One day last October I walked down a long, dusty road into a poor Guatemalan village to wash the dirt off little feet. As the children came through the line, one by one, the grime was washed off their shoeless feet and replaced with a new, clean pair of TOMS shoes.
When Emily asked me to share why fair trade matters to me, it didn't take much thought to bring me right back to these little feet. TOMS shoes is one example of a company that not only produces fashionable products in fair working conditions, but goes a step further to give back to the very people who have so often been exploited by fashion: the poor and destitute of third world countries.
I've shared before on my blog that I definitely do not have this fair trade thing down 100%. I am a mother with not only myself to shop for, but three little ones that grow quickly and change sizes often. It's certainly not simple and my life would definitely be easier if shopping fair trade did not matter to me. As Emily has written about here and last week at my place, learning to shop ethically is a process and involves intentional decisions and hard choices.
And yet thinking of my own three little people really makes fair trade matter that much more: when I think of how our life might look if we weren't born in this country, if I had to make the choice to starve or send my children to work in degrading and abusive conditions for next to no money. Fair trade matters because children matter, because people matter and the work of their hands matters and has value that is worth a fair wage.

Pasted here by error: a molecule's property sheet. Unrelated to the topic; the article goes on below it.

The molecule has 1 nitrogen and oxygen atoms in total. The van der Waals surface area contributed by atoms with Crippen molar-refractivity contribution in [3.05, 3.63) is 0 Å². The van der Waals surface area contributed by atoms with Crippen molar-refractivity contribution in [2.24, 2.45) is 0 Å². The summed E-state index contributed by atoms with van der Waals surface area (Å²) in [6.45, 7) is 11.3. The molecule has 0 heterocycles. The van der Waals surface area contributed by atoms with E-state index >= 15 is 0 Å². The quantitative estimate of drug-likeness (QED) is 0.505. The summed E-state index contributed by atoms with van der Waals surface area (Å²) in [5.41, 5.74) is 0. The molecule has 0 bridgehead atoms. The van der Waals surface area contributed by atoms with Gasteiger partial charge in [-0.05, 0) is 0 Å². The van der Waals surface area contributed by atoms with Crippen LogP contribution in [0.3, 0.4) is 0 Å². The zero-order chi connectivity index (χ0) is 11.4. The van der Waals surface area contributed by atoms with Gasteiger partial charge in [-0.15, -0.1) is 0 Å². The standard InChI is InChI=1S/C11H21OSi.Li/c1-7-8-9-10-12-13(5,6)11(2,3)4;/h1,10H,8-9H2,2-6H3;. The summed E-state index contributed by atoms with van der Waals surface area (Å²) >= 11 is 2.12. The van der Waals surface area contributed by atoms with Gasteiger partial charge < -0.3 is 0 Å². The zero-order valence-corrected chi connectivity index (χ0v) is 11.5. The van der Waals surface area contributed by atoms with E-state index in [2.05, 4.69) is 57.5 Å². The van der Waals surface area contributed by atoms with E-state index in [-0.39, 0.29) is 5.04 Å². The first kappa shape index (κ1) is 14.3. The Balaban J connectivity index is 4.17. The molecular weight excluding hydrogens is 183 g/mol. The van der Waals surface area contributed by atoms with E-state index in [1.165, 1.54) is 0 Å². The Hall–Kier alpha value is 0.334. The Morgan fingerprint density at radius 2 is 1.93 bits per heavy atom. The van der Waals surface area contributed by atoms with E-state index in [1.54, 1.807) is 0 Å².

I also cannot escape the Biblical mandates for ethical treatment of workers, the poor, and orphans:
You have hoarded wealth in the last days. Look! The wages you failed to pay the workers who mowed your fields are crying out against you. The cries of the harvesters have reached the ears of the Lord Almighty. (James 5:3-4)
Woe to those who make unjust laws, to those who issue oppressive decrees,to deprive the poor of their rights and withhold justice from the oppressed of my people, making widows their prey and robbing the fatherless. (Isaiah 10:1-2)
Defend the weak and the fatherless; uphold the cause of the poor and the oppressed.Rescue the weak and the needy; deliver them from the hand of the wicked. Psalm 82:3-4
Strong wording, isn't it?
We could excuse ourselves from these verses and say that we're not the ones making the laws or treating people unfairly, but ultimately, as long as we are consuming the products, we're giving our nod to the oppression.
Finally as a small business owner and handmade shop owner myself, I value the time and care that goes into crafting a product. I value the person behind the product and believe they should be compensated fairly for their work. Can you imagine if I spent all day, every day working on prints for my shop, and got paid pennies on the hour for my work? Or if I were a single mom and worked in a retail store, say stocking shelves for 10 hours a day, and brought home a $1 for the week's work? It would be cause for a lawsuit in America.
Fair trade matters to me because people matter to me. As a mother, as a worker, as a believer, and as a human being, I making the hard but totally worth it choice for fair.
What are your thoughts on fair trade? Why does it matter to you?
photo credit: Michele Lyn AultLauren is a young mom of three, Jesus follower, and wife of a youth pastor. She is proponent for all things fair trade + handmade and blogs at MERCY iNK as a passionate advocate for the least of these. Lauren designs Scripture prints for the mercy(iNK) print shop. > > > connect with Lauren on twitter or facebook.